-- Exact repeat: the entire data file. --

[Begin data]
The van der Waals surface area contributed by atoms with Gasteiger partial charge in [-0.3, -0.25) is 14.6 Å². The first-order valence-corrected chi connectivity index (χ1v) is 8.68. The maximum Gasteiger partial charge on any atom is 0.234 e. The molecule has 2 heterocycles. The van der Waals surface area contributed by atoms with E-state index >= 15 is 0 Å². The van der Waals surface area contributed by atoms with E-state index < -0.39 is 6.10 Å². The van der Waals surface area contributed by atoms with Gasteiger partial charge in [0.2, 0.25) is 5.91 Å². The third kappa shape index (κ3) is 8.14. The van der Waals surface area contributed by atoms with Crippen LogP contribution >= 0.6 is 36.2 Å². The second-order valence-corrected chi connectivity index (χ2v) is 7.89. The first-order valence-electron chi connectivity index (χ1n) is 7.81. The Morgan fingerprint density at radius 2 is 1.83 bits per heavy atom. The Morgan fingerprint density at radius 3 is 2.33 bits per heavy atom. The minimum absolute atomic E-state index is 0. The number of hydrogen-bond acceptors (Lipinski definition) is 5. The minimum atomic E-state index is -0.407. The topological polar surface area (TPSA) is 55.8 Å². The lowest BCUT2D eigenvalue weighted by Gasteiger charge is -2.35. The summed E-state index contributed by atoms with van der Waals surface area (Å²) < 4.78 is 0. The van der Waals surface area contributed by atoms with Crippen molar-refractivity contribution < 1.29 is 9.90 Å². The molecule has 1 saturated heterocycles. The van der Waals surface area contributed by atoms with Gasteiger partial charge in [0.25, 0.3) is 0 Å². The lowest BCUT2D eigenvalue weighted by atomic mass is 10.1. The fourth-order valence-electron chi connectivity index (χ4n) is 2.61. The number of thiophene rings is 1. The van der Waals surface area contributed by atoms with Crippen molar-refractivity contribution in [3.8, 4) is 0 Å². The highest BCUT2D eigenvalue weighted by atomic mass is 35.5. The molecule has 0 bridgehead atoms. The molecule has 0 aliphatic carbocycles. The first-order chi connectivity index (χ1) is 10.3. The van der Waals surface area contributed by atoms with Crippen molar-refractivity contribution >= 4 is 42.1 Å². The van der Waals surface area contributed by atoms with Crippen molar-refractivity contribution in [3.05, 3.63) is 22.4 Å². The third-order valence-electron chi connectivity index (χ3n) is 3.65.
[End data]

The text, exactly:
The van der Waals surface area contributed by atoms with Gasteiger partial charge in [-0.3, -0.25) is 14.6 Å². The first-order valence-corrected chi connectivity index (χ1v) is 8.68. The maximum Gasteiger partial charge on any atom is 0.234 e. The molecule has 2 heterocycles. The van der Waals surface area contributed by atoms with E-state index >= 15 is 0 Å². The van der Waals surface area contributed by atoms with E-state index < -0.39 is 6.10 Å². The van der Waals surface area contributed by atoms with Gasteiger partial charge in [0.2, 0.25) is 5.91 Å². The third kappa shape index (κ3) is 8.14. The van der Waals surface area contributed by atoms with Crippen LogP contribution >= 0.6 is 36.2 Å². The second-order valence-corrected chi connectivity index (χ2v) is 7.89. The first-order valence-electron chi connectivity index (χ1n) is 7.81. The Morgan fingerprint density at radius 2 is 1.83 bits per heavy atom. The Morgan fingerprint density at radius 3 is 2.33 bits per heavy atom. The minimum absolute atomic E-state index is 0. The number of hydrogen-bond acceptors (Lipinski definition) is 5. The minimum atomic E-state index is -0.407. The topological polar surface area (TPSA) is 55.8 Å². The lowest BCUT2D eigenvalue weighted by Gasteiger charge is -2.35. The summed E-state index contributed by atoms with van der Waals surface area (Å²) < 4.78 is 0. The van der Waals surface area contributed by atoms with Crippen molar-refractivity contribution < 1.29 is 9.90 Å². The molecule has 1 saturated heterocycles. The van der Waals surface area contributed by atoms with Gasteiger partial charge in [0.25, 0.3) is 0 Å². The lowest BCUT2D eigenvalue weighted by atomic mass is 10.1. The fourth-order valence-electron chi connectivity index (χ4n) is 2.61. The number of thiophene rings is 1. The van der Waals surface area contributed by atoms with Crippen molar-refractivity contribution in [3.8, 4) is 0 Å². The highest BCUT2D eigenvalue weighted by atomic mass is 35.5. The molecule has 0 bridgehead atoms. The molecule has 0 aliphatic carbocycles. The first-order chi connectivity index (χ1) is 10.3. The van der Waals surface area contributed by atoms with Crippen molar-refractivity contribution >= 4 is 42.1 Å². The van der Waals surface area contributed by atoms with Crippen molar-refractivity contribution in [3.05, 3.63) is 22.4 Å². The third-order valence-electron chi connectivity index (χ3n) is 3.65.